If this travesty occurs in Desnethé, if you, Sir, lose sight of the basic proposition that the people of the north, be they my people, white, or First Nation, have the basic right to select their own candidate, unless some emergency, I personally will not vote Liberal. For those who know my history that is a significant statement. I suspect many others will in fact vote Conservative or stay home.

If you allow yourself to be led around by politicians with their own axes to grind, you will, I believe, live to regret it profoundly. I suspect how you handle this situation could have a major influence on your leadership, your career and the future of our party.

I urge you to recall words you yourself have been quoted as uttering about integrity, about citizens’ rights, about respect for our democratic processes and institutions and then act accordingly.

I strongly believe heads should roll in your inner circle over this, but I am writing in the hope that we don’t have to lose this seat for you to find that out.

In closing, may I say that I regret this letter and I regret the necessity for it.

I would appreciate an early reply.

I am, sincerely yours,

Jim Durocher (Jimmy D.)
CEO Saskatchewan Native Rentals
1940 Ave C North
Saskatoon, SK
S7L 1M1
Tel 306-653-0384 (Office)
Cell 306-222-4144

Saturday, December 22, 2007

Bad News for Niagara NDPers

One of Niagara's favourite daughters has been named Deputy Leader of the Provincial Green Party. Miss Mullen gained the Greenies 11.4% of the vote here in Niagara during the recent provincial election, eclipsing the NDP candidate by more than 2000 votes.

With Miss Mullen's new appointment, the NDP will be hard-pressed to find a candidate to battle her here for third place. Mullen hasn't decided if she'll run in the next federal election. The NDP certainly hopes not.

Melanie recently attended the environmental conference in Bali where Conswervative Minister John Baird embarrassed our country like no other ever has.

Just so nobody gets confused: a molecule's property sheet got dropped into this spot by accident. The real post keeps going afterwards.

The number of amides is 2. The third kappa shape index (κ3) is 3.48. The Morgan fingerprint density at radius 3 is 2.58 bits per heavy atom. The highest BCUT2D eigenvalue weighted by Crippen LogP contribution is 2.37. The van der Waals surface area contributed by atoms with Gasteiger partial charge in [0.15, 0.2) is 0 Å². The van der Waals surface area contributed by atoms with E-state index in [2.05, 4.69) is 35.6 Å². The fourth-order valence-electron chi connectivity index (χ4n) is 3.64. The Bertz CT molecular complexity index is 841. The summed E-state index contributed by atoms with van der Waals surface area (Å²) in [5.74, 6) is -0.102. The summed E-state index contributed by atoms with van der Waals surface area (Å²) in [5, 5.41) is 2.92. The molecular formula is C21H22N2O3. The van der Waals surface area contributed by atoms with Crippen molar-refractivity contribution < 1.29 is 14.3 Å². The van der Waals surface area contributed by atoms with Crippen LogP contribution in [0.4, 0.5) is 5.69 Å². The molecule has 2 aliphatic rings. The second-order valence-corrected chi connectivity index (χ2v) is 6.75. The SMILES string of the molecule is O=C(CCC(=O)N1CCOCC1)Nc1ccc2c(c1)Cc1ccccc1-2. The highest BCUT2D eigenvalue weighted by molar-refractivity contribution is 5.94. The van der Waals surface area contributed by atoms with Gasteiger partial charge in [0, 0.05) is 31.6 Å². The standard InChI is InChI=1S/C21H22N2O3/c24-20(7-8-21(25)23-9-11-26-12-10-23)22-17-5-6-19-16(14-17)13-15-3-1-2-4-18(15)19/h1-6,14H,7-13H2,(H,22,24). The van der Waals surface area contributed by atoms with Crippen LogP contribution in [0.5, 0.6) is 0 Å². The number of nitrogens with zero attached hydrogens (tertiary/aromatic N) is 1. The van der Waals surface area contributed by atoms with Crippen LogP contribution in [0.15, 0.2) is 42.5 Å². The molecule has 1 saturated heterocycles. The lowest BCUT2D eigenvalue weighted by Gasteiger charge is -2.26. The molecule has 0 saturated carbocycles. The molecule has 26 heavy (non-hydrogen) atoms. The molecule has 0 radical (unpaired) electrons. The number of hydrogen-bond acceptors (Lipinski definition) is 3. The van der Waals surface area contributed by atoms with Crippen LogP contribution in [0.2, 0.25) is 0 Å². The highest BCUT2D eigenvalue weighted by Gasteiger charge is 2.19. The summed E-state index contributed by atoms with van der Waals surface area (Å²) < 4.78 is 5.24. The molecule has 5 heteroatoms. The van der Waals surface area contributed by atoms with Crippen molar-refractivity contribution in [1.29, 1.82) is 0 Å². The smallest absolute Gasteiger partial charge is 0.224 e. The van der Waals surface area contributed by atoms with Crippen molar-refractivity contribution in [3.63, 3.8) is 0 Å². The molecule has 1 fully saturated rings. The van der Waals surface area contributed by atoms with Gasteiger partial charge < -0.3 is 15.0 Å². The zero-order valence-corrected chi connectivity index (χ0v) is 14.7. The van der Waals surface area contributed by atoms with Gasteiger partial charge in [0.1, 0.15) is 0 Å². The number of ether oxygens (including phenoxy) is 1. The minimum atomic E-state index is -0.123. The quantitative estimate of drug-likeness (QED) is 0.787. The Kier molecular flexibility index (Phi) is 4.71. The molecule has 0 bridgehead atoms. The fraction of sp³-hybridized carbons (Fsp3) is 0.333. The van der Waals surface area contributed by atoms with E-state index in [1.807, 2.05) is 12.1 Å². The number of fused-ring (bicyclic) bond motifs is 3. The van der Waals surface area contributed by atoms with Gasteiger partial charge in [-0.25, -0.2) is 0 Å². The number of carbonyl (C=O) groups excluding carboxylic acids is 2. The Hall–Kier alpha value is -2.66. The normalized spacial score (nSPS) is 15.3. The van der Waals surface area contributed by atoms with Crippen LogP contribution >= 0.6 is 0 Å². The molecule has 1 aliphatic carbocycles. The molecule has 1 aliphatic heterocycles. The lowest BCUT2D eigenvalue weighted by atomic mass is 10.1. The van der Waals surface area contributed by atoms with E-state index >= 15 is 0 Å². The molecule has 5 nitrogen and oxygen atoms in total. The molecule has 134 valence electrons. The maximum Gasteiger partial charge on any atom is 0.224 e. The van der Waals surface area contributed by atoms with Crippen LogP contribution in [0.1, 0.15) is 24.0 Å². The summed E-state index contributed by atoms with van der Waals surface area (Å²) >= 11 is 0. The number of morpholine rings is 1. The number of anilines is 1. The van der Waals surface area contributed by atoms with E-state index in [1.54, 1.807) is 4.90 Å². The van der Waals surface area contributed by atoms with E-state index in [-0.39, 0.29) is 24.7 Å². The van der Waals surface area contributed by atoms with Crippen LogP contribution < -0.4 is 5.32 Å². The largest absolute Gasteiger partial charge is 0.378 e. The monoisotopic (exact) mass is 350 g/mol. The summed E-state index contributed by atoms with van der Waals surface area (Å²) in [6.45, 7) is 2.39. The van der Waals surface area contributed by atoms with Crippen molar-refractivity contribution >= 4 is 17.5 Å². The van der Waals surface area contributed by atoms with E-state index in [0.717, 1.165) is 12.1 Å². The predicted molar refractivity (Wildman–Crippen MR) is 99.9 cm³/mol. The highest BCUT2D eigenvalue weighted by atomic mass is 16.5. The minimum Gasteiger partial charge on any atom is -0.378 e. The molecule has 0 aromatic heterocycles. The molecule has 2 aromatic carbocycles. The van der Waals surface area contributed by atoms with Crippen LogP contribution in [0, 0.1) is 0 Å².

David Orchard for Liberal MP

With the call of four by-elections by the soon-to-be ex-PM Stephen Harper, we need to face the reality that David Orchard is our best hope to win Gary Merasty's seat in the House back for the Liberals.

Call the nomination Sask Liberal Party. Call it today. I'm betting Ms. Beatty wouldn't dare enter the race at this late stage. We need organized, seasoned veterans ready to fight in the trenches. David Orchard is that person.

Friday, December 21, 2007

David Orchard - From the Outside In

Having been a part of Dion's delegate accumulation during his leadership bid, I can attest to the fact that David Orchard can mobilize the troops better than anyone. Here's a nice little reflection on David.


Orchard's strategic influence

Randy Burton
The StarPhoenix

Thursday, December 07, 2006

If delivering support to the winning candidate means anything in politics, then David Orchard's star must surely be on the rise in the Liberal party.

The longtime critic of free trade, two-time candidate for the leadership of the Progressive Conservative party and new Liberal can be credited for playing a significant role in Stephane Dion's rise to the Liberal leadership.

Exact totals are unclear at the moment, but Orchard's organization managed to deliver close to 150 delegate votes at the Montreal convention -- 32 of which came from Saskatchewan.

In fact, every Dion delegate from Saskatchewan but one was part of the Orchard camp.

Some were prior Liberals, but many were personal supporters of Orchard from past campaigns. The Orchard camp helped many of them raise the money to go and most of them stayed together at the same hotel, where they had booked a block of rooms.

If Dion was the outsider from within the Liberal establishment, then it seems somehow fitting he should have the support of a consummate outsider like Orchard.

Their partnership could not have been more successful. As the record shows, Dion garnered 854 votes on the first ballot, beating out rival Gerard Kennedy by just two votes on the first ballot. As a result of their prior agreement, Kennedy wound up throwing his support to Dion, which sealed his win. Had the first ballot gone the other way, Kennedy might be the leader today.

There were many reasons why Dion won, but he obviously would not have had the horses to overtake Kennedy without Orchard's support.

Once again, the man many dismiss as a political gadfly has proven it's a mistake to underestimate his influence.